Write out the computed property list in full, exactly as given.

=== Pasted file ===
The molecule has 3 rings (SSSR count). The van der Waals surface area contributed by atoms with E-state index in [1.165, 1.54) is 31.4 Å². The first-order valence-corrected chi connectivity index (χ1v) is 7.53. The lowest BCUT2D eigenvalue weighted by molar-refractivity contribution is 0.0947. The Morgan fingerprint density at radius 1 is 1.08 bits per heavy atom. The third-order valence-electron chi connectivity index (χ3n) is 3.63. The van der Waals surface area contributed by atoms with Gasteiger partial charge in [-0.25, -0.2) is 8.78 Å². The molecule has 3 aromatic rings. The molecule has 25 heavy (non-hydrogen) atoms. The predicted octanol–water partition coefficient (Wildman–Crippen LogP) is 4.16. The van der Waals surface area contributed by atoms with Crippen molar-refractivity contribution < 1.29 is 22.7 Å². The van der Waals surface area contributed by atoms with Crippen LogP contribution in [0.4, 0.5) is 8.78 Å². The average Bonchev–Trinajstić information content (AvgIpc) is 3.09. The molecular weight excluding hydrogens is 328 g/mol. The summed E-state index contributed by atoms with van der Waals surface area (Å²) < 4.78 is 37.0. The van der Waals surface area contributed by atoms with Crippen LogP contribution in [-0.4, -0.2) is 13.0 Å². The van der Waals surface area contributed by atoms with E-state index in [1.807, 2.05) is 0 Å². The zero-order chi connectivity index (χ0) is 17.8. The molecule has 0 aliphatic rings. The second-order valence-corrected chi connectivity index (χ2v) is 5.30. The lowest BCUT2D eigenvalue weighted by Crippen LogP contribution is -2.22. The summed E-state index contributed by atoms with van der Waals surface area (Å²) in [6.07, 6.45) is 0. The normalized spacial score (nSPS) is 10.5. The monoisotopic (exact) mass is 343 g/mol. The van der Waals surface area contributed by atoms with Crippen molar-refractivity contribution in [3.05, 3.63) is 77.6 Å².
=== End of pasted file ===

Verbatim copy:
The molecule has 3 rings (SSSR count). The van der Waals surface area contributed by atoms with E-state index in [1.165, 1.54) is 31.4 Å². The first-order valence-corrected chi connectivity index (χ1v) is 7.53. The lowest BCUT2D eigenvalue weighted by molar-refractivity contribution is 0.0947. The Morgan fingerprint density at radius 1 is 1.08 bits per heavy atom. The third-order valence-electron chi connectivity index (χ3n) is 3.63. The van der Waals surface area contributed by atoms with Gasteiger partial charge in [-0.25, -0.2) is 8.78 Å². The molecule has 3 aromatic rings. The molecule has 25 heavy (non-hydrogen) atoms. The predicted octanol–water partition coefficient (Wildman–Crippen LogP) is 4.16. The van der Waals surface area contributed by atoms with Crippen molar-refractivity contribution < 1.29 is 22.7 Å². The van der Waals surface area contributed by atoms with Crippen LogP contribution in [0.4, 0.5) is 8.78 Å². The average Bonchev–Trinajstić information content (AvgIpc) is 3.09. The molecular weight excluding hydrogens is 328 g/mol. The summed E-state index contributed by atoms with van der Waals surface area (Å²) < 4.78 is 37.0. The van der Waals surface area contributed by atoms with Crippen LogP contribution in [-0.4, -0.2) is 13.0 Å². The van der Waals surface area contributed by atoms with E-state index in [1.807, 2.05) is 0 Å². The zero-order chi connectivity index (χ0) is 17.8. The molecule has 0 aliphatic rings. The second-order valence-corrected chi connectivity index (χ2v) is 5.30. The lowest BCUT2D eigenvalue weighted by Crippen LogP contribution is -2.22. The summed E-state index contributed by atoms with van der Waals surface area (Å²) in [6.07, 6.45) is 0. The normalized spacial score (nSPS) is 10.5. The monoisotopic (exact) mass is 343 g/mol. The van der Waals surface area contributed by atoms with Crippen molar-refractivity contribution in [3.05, 3.63) is 77.6 Å².